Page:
Infect yourself with the spooky fun grooves and neo-psychedelic visions of Himalaya’s powerful eponymous debut.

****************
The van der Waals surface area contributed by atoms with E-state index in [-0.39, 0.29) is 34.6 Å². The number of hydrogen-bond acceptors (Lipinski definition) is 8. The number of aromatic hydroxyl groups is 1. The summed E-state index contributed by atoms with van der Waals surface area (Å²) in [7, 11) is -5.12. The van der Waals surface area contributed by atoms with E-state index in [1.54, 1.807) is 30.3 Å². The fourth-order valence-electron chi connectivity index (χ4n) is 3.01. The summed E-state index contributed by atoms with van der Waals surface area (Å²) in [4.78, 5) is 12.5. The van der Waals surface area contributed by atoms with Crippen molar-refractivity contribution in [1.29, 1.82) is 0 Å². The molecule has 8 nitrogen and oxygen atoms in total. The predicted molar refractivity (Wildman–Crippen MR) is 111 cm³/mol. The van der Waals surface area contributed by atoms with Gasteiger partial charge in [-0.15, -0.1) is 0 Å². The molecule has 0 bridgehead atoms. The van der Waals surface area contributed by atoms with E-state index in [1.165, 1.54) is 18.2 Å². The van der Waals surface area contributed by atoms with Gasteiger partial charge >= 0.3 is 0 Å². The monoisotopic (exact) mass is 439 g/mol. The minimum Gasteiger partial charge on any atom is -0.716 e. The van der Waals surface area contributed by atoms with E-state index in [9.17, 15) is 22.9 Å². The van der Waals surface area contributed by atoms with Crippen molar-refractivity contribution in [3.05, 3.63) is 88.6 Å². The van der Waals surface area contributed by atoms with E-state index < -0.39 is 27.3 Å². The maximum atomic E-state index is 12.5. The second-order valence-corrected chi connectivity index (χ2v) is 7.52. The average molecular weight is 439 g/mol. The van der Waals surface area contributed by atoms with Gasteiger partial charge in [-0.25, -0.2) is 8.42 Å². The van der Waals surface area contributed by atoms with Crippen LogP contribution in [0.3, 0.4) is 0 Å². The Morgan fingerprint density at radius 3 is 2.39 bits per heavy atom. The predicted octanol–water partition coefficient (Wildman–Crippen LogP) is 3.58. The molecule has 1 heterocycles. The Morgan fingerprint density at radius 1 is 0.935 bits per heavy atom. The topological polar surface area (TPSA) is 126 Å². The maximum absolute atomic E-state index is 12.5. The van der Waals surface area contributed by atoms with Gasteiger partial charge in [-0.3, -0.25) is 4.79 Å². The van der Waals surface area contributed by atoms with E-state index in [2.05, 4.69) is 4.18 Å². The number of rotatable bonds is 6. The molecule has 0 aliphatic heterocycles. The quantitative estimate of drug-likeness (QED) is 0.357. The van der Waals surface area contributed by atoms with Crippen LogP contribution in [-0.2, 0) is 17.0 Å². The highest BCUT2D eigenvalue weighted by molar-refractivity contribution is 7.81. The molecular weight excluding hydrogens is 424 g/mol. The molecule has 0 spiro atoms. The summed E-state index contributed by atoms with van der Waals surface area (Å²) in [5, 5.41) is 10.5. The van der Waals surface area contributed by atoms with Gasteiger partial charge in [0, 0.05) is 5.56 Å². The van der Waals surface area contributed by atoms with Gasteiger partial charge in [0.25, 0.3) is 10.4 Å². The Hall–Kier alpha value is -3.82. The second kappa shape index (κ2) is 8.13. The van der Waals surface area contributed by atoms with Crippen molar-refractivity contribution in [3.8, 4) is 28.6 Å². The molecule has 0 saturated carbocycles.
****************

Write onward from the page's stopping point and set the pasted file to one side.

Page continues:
In Brooklyn, there’s no compromise with Himalaya. The post '90s psychedelic experimentalists burst out of the New York underground with its self-titled debut, a masterful grooving specimen that goes down warm like a glass of whiskey and makes you want to move like any good buzz should. Imagine the agitated grooves of Neil Young mixed with the vivid guitar hooks and eerie vocals of Pink Floyd smeared with the dirty sound of the Velvet Underground, and you have a Himalaya cocktail. The sextet’s potent blend of disinterested energy and mystery wrapped in big riffs give the listener the unmistakable feeling of being powerful and beautifully strange, and the feeling is infectious. Every track on the album sounds like an anthem, even the lush, spooky, and down-tempo bits. From the sunset awe of “Don’t Stop (Labor Day)” to the rush of fast cymbals and droning riffs begging for the eerie, calm antidote of ghost vocals on “Melt Away” and the spooky come-down hallucinations on “Sleep”, Himalaya’s music commands the listener's attention and captures it in an album that effortlessly stacks one magical track after another. With a supernatural moan and domineering energy, Himalaya is an epic synthesis of old-fashioned guitar rock, future noise, and the bold pioneering spirit of all good rock.